Dealing with change whilst abroad-McGill


I arrived in Montreal months ago and it feels like I’ve been here for much longer. I cannot actually believe how little time I have left here. I’ve met new people, I’ve changed time zones and I’ve started to recognise streets whilst also calling some cafes my spots. A multitude of things can happen in just a few weeks.

I wanted to talk about dealing with lots of changes happening at the same time, and how that can sometimes take a toll on everybody. I realised that since arriving in Montreal, I’ve been going through constant changes. And although I’m not always 100% conscious about this, it does affect me, in various ways.

Change can be something big, from the first step of exchange: changing cities, changing continents and changing education systems. This may seem like the most important, but everything which comes after is a small change and adjustment cycle. Whether it’s getting the hang of everyday life, like getting a phone plan, or adapting to a different format for exams and lectures, it all comes in little pieces.

A semester can definitely help you integrate, or at least it helped me. But when the 2nd semester came around, I experienced a bit of the same feelings from my 1st semester. I was unsure of which courses to take, I started to realise how little time I had left in Montreal and also, some friends had left. Maybe the last part does not make sense, since I said I’ve kind of integrated into my life abroad. But it should, because having a social circle did help and it was amazing how much (or even how little) you could get to know someone in a few months. Nevertheless, some of my friends happened to be on exchange for one semester, and I’m still here. I’m glad I invested time in getting to know more people at the beginning and also full time McGill students. That’s due to the fact that having them around made the situation much better.

I’m actually thinking a lot about one picture I was shown during my departure sessions from Go Abroad. It was this wave which was supposed to represent the shock you feel when you first arrive somewhere new, and how it gets better until you feel like everything is going alright. Then, it keeps fluctuating. I’m actually happy to say my experience has been much better than what I think that picture was trying to explain. But I can still agree that the subsequent fluctuations did occur, in a subtle way though.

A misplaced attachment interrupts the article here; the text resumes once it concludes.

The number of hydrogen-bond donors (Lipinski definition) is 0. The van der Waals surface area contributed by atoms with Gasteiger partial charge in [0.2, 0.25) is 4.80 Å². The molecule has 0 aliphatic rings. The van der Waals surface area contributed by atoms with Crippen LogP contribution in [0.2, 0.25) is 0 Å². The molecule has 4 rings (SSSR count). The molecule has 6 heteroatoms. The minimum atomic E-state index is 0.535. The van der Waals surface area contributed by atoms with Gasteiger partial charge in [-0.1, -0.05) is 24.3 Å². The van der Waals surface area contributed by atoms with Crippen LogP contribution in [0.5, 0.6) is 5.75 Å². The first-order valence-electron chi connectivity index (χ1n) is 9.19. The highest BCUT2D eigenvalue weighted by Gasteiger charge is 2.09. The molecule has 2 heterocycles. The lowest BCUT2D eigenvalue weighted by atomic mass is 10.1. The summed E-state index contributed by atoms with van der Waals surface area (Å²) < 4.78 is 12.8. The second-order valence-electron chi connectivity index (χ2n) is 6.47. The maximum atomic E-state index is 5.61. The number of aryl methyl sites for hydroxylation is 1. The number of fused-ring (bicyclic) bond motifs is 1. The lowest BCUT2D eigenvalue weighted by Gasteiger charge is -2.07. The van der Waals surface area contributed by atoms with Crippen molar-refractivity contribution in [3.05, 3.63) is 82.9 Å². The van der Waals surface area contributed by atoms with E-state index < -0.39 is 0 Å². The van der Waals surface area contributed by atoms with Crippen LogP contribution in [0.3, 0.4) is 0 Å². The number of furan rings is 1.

Now, in the middle of my second semester, and change is still something I have to deal with. It’s figuring out summer internships, it’s mentally preparing to go back to Edinburgh after a year of being away, it’s all the other things which don’t necessarily have to be related to exchange. And as a result of having gone through it for quite a while since arriving, I think I’m doing better than before.

That being said, what did specifically help me whilst dealing with change? Friends, new and old, from Montreal and from Edinburgh, some of which visited me or with whom I regularly chat on Skype. My mom, which is always there to hear me out. Discovering the city, and my favourite spots for a good coffee, as one of my favourite past times is finding amazing cafes. Reading books from my favourite author, which I associate with my favourite travels. Pictures of me and my friends, which I have splattered all across my desk and wall. Writing about my experiences. Keeping in mind everything I’ve achieved so far.

I hope that by writing this students preparing to go on exchange can get a glimpse of the journey. Also, I hope that students currently on exchange may use this post as a reflection point. That is because I think most persons can agree that being on exchange is an amazing learning curve, which I think has definitely helps someone develop as a person.

Categories: Canada, INTERNATIONAL EXCHANGE, McGill, mcgill

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